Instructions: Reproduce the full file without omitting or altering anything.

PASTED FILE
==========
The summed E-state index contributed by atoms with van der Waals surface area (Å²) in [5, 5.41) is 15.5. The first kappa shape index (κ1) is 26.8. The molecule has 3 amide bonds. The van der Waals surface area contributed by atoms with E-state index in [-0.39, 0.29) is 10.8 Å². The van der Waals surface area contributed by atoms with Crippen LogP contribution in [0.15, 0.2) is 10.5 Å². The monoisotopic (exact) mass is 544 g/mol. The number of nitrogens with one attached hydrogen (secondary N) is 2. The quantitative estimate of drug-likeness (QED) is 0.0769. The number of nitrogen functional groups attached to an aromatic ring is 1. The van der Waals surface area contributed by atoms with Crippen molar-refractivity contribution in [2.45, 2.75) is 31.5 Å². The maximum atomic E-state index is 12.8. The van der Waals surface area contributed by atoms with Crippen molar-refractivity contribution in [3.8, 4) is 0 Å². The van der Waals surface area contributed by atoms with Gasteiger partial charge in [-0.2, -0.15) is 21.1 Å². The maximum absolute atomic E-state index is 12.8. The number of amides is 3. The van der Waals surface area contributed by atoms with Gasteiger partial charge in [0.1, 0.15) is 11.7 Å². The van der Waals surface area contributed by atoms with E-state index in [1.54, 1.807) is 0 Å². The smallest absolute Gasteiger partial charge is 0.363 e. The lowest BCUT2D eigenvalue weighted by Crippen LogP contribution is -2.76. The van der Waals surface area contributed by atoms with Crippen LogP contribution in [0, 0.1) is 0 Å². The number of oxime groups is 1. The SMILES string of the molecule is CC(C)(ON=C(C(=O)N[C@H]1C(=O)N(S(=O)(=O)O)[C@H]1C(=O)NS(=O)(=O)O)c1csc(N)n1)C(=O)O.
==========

The summed E-state index contributed by atoms with van der Waals surface area (Å²) in [5, 5.41) is 15.5. The first kappa shape index (κ1) is 26.8. The molecule has 3 amide bonds. The van der Waals surface area contributed by atoms with E-state index in [-0.39, 0.29) is 10.8 Å². The van der Waals surface area contributed by atoms with Crippen LogP contribution in [0.15, 0.2) is 10.5 Å². The monoisotopic (exact) mass is 544 g/mol. The number of nitrogens with one attached hydrogen (secondary N) is 2. The quantitative estimate of drug-likeness (QED) is 0.0769. The number of nitrogen functional groups attached to an aromatic ring is 1. The van der Waals surface area contributed by atoms with Crippen molar-refractivity contribution in [2.45, 2.75) is 31.5 Å². The maximum atomic E-state index is 12.8. The van der Waals surface area contributed by atoms with Crippen molar-refractivity contribution in [3.8, 4) is 0 Å². The van der Waals surface area contributed by atoms with Gasteiger partial charge in [-0.2, -0.15) is 21.1 Å². The maximum absolute atomic E-state index is 12.8. The number of amides is 3. The van der Waals surface area contributed by atoms with Gasteiger partial charge in [0.1, 0.15) is 11.7 Å². The van der Waals surface area contributed by atoms with E-state index in [1.54, 1.807) is 0 Å². The smallest absolute Gasteiger partial charge is 0.363 e. The lowest BCUT2D eigenvalue weighted by Crippen LogP contribution is -2.76. The van der Waals surface area contributed by atoms with Crippen LogP contribution in [0, 0.1) is 0 Å². The number of oxime groups is 1. The SMILES string of the molecule is CC(C)(ON=C(C(=O)N[C@H]1C(=O)N(S(=O)(=O)O)[C@H]1C(=O)NS(=O)(=O)O)c1csc(N)n1)C(=O)O.